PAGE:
por el jefe del FBI en Puerto Rico: César Miranda rechazó las críticas 
hechas por Carlos Cases al sistema de ley estatal y a la manera en que a 
veces se procesan casos de criminales," /El Nuevo Día/, March 13, 2014, 
Alex Figueroa Cancel, "Dura crítica federal a acciones estatales que 
culminan en libertad delincuentes violentos: Carlos Cases, jefe del FBI 
en la Isla, recordó casos de asesinos convictos que cumplieron apenas 
meses por los homicidios que cometieron," /El Nuevo Día/, March 13, 

^^[30] <#_ednref30>Belén Fernández, "Puerto Rico's outlaw police force: 
Police in the US territory have been accused of civil rights abuses and 
overzealous crackdowns on peaceful protests," /Aljazeera/, June 26, 
American Civil Liberties Union, "Island of Impunity: Puerto Rico's 
Outlaw Police Force," June 2012, 

^^[31] <#_ednref31>John Marino, "Holder, García Padilla announce accord 
to reform Police Department," /Caribbean Business/, July 17, 2013, 

^^[32] <#_ednref32>"District Court Approves Selection of Arnaldo Claudio 
as Technical Compliance Advisor to Oversee Critical Reforms of Puerto 
Rico Police," U.S. Department of Justice, June 5, 2014, 
http://www.justice.gov/opa/pr/2014/June/14-crt-604.html; Kevin Mead, 
"Top cop: PR Police Department reform will cost $200M over the next 
decade," /Caribbean Business/, May 9, 2014, 
CB Online Staff, "Still no monitor for PR police reform," /Caribbean 
Business/, May 15, 2014, 

^^[33] <#_ednref33>The constitution came about as part of U.S. Public 
Law 600, which specified that it would only come into effect after 
certification by U.S. Congress. See, César J. Ayala and Rafael Bernabe, 
/Puerto Rico in the American Century: A History Since 1898 /(University 
of North Carolina Press, Chapel Hill, 2007), pp. 163-165.

^^[34] <#_ednref34>Limarys Suárez Torres, "Casos de pena de muerte en 
Puerto Rico: Desde el 2003, el tribunal federal ha visto cuatro casos 
para decidir si se imparte el castigo letal," /El Nuevo Día/, March 23, 

^^[35] <#_ednref35>Editorial, "A pasar la página de la pena capital," 
/El Nuevo Día/, April 28, 2013,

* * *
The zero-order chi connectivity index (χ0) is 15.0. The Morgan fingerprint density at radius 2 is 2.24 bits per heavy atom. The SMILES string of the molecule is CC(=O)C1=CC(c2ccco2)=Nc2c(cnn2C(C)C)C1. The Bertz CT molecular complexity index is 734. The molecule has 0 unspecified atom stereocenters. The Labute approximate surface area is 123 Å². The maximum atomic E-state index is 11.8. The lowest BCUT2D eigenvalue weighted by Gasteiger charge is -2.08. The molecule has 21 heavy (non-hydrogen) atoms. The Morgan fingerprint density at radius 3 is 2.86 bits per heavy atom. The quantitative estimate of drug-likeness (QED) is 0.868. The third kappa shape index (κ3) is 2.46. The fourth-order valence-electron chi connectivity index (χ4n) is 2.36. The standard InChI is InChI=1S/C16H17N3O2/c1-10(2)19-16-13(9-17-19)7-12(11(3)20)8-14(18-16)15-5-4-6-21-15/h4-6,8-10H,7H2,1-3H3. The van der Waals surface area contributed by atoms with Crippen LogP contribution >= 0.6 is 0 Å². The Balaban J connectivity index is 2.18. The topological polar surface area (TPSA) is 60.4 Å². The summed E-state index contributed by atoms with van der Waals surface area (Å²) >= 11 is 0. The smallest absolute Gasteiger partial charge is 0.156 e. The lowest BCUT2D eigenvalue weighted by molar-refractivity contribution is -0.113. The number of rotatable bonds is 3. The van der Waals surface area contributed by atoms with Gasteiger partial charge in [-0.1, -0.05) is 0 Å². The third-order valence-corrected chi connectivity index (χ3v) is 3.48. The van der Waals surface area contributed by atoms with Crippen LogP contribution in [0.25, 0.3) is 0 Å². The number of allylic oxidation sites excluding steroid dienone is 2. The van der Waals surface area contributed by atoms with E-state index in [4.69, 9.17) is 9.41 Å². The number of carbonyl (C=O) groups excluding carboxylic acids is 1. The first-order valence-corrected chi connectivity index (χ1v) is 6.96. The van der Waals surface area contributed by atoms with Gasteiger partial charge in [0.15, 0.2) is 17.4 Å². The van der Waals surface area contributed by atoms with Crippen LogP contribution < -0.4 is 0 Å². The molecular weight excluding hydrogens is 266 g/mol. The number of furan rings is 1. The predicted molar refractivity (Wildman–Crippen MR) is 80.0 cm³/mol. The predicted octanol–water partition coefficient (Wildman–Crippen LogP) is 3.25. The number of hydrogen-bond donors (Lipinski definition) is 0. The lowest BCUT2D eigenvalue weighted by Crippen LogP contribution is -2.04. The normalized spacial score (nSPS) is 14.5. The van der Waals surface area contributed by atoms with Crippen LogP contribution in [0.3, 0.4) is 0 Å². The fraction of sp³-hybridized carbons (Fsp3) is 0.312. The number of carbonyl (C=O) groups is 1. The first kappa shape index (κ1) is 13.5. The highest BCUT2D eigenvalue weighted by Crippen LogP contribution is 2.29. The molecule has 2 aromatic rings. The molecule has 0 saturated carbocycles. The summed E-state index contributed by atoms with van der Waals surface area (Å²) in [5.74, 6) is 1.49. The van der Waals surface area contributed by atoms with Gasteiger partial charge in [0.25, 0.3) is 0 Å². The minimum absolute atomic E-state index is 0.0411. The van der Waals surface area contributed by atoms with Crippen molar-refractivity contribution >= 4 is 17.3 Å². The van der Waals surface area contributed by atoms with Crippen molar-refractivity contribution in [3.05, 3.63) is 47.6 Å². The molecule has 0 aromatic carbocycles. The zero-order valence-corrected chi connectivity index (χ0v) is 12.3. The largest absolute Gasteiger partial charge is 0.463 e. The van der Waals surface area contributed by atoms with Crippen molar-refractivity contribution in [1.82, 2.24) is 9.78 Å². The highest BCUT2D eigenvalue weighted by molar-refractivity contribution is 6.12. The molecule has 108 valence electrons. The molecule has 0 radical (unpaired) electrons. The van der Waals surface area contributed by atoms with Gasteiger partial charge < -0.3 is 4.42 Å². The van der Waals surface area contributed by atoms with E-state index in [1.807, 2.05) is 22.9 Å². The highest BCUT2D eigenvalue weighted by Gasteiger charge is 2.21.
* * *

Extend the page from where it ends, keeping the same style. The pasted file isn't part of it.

^^[36] <#_ednref36>Caribbean Business Online Staff, "PR cop killer 
dodges death penalty,"/Caribbean Business/, April 12, 2013, 
U.S. courts operate in the English language, thus excluding the vast 
majority of Puerto Ricans from eligibility for jury duty.

^^[37] <#_ednref37>See, e.g., "Concilio de Iglesias reanuda vigilias 
contra pena de muerte," /Telemundo/, March 14, 2013, 

^^[38] <#_ednref38>Inès Oulmokhtar, "AGM focuses on mental health and 
progress in the Caribbean," World Coalition Against the Death Penalty, 
May 16, 2014, 
EFE, "Puerto Rico acogerá reunión anual de Coalición Mundial contra Pena 
de Muerte," /Univisión/, June 10, 2014, 

^^[39] <#_ednref39>José A. Delgado, "Aprueba la Cámara baja federal 
pedir cuentas sobre Vieques y Culebra: La medida incluye lenguaje del 
congresista Serrano que pide informe sobre limpieza y armas utilizadas," 
/El Nuevo Día/, 

^^[40] <#_ednref40>Joel Cintrón Arbasetti, Centro de Periodismo 
Investigativo de Puerto Rico, "Estados Unidos demandado ante la OEA por 
violar derechos humanos en Vieques," /Claridad/, October 1, 2013, 

^^[41] <#_ednref41>See, e.g., EFE USA, "Avanza ley para que Pentágono 
informe sobre la limpieza de Vieques y Culebra," /EFE/, June 10, 2014, 
Editorial, "Reparación de daños en una laguna viequense,"/El Nuevo Día/, 
June 15, 2014, 

^^[42] <#_ednref42>See, e.g., Juan C. Dávila, Frutos Fílmicos, "Vieques, 
una batalla inconclusa," (documentary film), 

^^[43] <#_ednref43>See, e.g., Radio Vieques, launched June 30, 2013: 
"Public radio WVQR will provide cultural-educational programming related 
to the struggles that continue in the eastern region of Puerto Rico for 
decontamination, return of the lands occupied by the U.S. Navy for more 
than a half-century, as well as for the health of the communities and 
sustainable development." http://www.radiovieques.net/.

^^[44] <#_ednref44>Editorial, "Traiciona la democracia la prisión de 
Oscar López," /El Nuevo Día/, June 1, 2014, 

^^[45] <#_ednref45>David Cordero Mercado, "La IUPI celebra sus actos de 
graduación," /Diálogo Digital/, June 11, 2014, 
"Más de 50 nuevos artistas: Celebran graduación de la Escuela de Artes 
Plásticas mientras estudiantes y profesores pedían la excarcelación de 
Oscar López Rivera," /El Nuevo Día/, June 20, 2014, 

^^[46] <#_ednref46>The Stream Team, "Puerto Ricans to demonstrate for 
release of Oscar López,"/Al Jazeera America/, November 22, 2013, 

^^[47] <#_ednref47>Cándida Cotto, "Miles reclaman a Obama: 'Navidad con 
Oscar en casa'," /Claridad/, November 27, 2013, 
Tatiana Pérez Rivera, "Las caras del recorrido: Cabezudos lideran la 
petición de excarcelación del preso político boricua que lleva 32 años 
en EEUU," /El Nuevo Día/, November 23, 2013, 

^^[48] <#_ednref48>Puerto Rico: Total éxito de la marcha por la